City Opera Thrift Shop 222 E 23rd St (nr Third Ave), 212-684-5344, nycopera.com. There’s major drama at this flamboyant emporium, where used designer duds—leaning toward the fancy and formal—go for a steal.
Homebody Boutique 449 Seventh Ave, Brooklyn, 718-369-8980, homebodyboutique.com. This Park Slope emporium boasts a handpicked selection of crafty home goods like light fixtures, candles and pillows from local artists.
Marimekko 1262 Third Ave (btw 72nd and 73rd Sts), 800-527-0624, kiitosmarimekko.com. Swoon-worthy wares for home and garden in signature splashy prints. Check out the midcentury-inspired glassware in sparkling jewel tones.
Jonathan Adler 1097 Madison Ave (at 83rd St), 212-772-2410; 47 Greene St, 212-941-8950; jonathanadler.com. Kitschy hues, Greek motifs and Hollywood Regency styling blend for a totally updated, retro look in furniture, home décor and elegant gifts.
Haus Interior 250 Elizabeth St, 212-741-0455, hausinterior.com. Searching in vain for a porcelain deer skull or goat-hair duster for your precious bric-a-brac? Haus Interior supplies both, plus an intriguing inventory of Victorian-inspired objets d’art.
Babel Fair 260 Elizabeth St, 646-360-3685, babelfair.com. A constantly changing array of goodies from all over the globe—think Peruvian amulets, Japanese jeans and African baskets.
Spoiled Brats 340 W 49th St (btw 8th and 9th Aves), 212-459-1615. The tiny Hell’s Kitchen shop houses an abundance of bourgie pet toys and outfits, plus a complete array of premium foods and treats. There’s even a cat rescue in the back of the store.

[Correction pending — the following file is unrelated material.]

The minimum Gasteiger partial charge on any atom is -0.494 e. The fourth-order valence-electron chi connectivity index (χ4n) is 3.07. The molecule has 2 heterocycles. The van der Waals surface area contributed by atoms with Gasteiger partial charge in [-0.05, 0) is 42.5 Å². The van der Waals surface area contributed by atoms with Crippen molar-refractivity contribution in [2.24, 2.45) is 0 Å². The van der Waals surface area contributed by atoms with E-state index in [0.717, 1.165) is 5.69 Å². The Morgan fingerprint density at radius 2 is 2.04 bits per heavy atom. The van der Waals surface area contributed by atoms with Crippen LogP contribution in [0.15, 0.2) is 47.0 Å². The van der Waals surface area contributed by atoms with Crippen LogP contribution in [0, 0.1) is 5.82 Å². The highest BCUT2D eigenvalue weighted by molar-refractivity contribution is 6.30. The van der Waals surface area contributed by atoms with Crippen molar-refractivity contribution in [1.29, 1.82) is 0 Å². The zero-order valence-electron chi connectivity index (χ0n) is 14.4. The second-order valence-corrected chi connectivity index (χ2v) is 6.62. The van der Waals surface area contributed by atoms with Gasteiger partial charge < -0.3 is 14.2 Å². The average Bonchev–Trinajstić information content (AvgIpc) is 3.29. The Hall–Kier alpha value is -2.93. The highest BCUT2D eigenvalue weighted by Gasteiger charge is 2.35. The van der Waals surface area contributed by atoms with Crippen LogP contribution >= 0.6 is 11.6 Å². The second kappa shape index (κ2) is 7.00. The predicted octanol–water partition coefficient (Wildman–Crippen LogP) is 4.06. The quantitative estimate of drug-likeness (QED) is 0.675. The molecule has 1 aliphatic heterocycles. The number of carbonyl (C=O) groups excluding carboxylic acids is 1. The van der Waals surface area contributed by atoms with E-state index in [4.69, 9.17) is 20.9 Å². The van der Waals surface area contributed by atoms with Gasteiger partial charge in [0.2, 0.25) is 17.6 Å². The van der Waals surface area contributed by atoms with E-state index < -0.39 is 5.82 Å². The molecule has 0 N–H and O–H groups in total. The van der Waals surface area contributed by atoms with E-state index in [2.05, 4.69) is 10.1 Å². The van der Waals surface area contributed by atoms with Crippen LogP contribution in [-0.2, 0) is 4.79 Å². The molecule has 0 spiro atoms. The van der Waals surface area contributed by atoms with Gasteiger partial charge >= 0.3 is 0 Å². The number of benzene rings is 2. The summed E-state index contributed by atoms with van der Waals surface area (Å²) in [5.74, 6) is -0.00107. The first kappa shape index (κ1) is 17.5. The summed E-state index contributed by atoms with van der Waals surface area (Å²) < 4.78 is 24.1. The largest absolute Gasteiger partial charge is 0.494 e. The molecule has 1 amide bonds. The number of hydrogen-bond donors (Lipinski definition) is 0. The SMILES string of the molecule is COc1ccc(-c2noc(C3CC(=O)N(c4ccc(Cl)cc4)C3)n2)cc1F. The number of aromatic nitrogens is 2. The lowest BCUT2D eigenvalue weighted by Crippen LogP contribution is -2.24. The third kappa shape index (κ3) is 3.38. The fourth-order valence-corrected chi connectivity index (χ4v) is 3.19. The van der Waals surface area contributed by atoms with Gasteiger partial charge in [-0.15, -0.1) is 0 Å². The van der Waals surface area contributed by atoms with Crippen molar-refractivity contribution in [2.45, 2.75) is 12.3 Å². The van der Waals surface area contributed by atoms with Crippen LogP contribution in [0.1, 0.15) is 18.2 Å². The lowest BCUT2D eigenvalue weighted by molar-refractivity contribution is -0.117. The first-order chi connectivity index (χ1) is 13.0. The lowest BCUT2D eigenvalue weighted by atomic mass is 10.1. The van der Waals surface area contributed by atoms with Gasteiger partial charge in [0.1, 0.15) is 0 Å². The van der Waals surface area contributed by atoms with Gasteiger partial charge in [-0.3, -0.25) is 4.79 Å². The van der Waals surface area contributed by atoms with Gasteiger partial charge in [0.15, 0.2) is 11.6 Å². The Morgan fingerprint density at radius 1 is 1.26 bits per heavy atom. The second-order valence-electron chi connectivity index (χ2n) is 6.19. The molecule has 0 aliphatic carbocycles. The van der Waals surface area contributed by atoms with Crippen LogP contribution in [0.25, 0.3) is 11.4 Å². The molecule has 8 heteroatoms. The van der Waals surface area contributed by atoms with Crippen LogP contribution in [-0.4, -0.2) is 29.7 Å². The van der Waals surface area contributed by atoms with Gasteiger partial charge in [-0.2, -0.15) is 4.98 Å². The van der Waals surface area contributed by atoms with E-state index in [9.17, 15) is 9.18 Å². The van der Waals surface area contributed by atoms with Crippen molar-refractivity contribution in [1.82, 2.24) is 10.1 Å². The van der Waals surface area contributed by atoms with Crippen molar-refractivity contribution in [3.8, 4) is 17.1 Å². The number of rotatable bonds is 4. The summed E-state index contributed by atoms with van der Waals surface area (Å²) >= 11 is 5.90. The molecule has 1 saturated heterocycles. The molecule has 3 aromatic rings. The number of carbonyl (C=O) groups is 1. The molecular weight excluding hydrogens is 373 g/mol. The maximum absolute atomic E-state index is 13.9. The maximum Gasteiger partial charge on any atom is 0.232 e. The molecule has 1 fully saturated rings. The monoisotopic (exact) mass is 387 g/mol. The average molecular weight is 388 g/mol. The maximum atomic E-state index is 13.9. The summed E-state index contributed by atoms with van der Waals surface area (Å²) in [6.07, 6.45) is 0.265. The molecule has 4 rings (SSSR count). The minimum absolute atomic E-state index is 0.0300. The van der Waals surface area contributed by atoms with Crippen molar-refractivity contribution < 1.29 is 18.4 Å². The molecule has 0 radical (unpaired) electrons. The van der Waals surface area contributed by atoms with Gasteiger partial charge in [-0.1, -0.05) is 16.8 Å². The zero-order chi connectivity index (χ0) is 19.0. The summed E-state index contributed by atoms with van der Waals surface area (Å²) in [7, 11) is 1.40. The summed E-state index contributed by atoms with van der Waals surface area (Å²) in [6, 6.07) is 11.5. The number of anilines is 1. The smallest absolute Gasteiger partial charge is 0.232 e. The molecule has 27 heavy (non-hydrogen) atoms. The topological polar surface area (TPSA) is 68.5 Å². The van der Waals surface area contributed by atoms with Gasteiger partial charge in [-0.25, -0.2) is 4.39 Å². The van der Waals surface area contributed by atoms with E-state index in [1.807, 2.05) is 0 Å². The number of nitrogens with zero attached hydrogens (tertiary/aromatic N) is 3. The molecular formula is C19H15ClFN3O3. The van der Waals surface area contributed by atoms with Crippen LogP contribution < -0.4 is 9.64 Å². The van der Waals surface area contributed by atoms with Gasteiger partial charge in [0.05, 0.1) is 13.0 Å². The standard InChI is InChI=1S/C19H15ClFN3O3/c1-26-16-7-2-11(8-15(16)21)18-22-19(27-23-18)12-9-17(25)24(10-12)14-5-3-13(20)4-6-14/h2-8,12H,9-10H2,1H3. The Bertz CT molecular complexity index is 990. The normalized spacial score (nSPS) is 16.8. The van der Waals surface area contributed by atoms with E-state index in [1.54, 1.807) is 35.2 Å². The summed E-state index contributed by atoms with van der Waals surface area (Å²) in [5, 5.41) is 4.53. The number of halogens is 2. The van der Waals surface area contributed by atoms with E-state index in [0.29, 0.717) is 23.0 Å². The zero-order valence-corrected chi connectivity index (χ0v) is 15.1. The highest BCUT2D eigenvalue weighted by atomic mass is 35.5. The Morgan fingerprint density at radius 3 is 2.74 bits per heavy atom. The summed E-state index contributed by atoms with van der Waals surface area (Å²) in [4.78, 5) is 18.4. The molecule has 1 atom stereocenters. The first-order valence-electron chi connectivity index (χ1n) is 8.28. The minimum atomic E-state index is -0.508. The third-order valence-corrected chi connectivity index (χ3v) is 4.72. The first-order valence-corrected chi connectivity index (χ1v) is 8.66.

Read Between the Lines
Forbidden Planet 840 Broadway (at 13th St), 212-473-1576, fpnyc.com. One of the largest comics stores in the world, Forbidden Planet stocks books, DVDs, manga, action figures and all the gaming gear a fangirl could want.
Bluestockings 172 Allen St (nr Stanton St), 212-777-6028, bluestockings.com. A stellar selection of feminist, queer and lefty lit occupies the shelves at this venerable Lower East Side shop. The fair trade coffee and vegan snacks aren’t bad either.
Housing Works Bookstore Café 126 Crosby St (nr Houston St), 212-334-3324, housingworksbookstore.org. Stop by the SoHo store for an uncommonly thorough inventory of used art books and a daily schedule of readings by award-winning authors. Best of all, proceeds fund Housing Works’ programs for New Yorkers affected by HIV/AIDS.
Unoppressive Non-Imperialist Bargain Books 34 Carmine St (nr Bleecker St), 212-229-0079, unoppressivebooks.blogspot.com. One can’t imagine a more descriptive name for this eclectic store’s offerings, which range from tarot cards and occultism to biographies of Bob Dylan.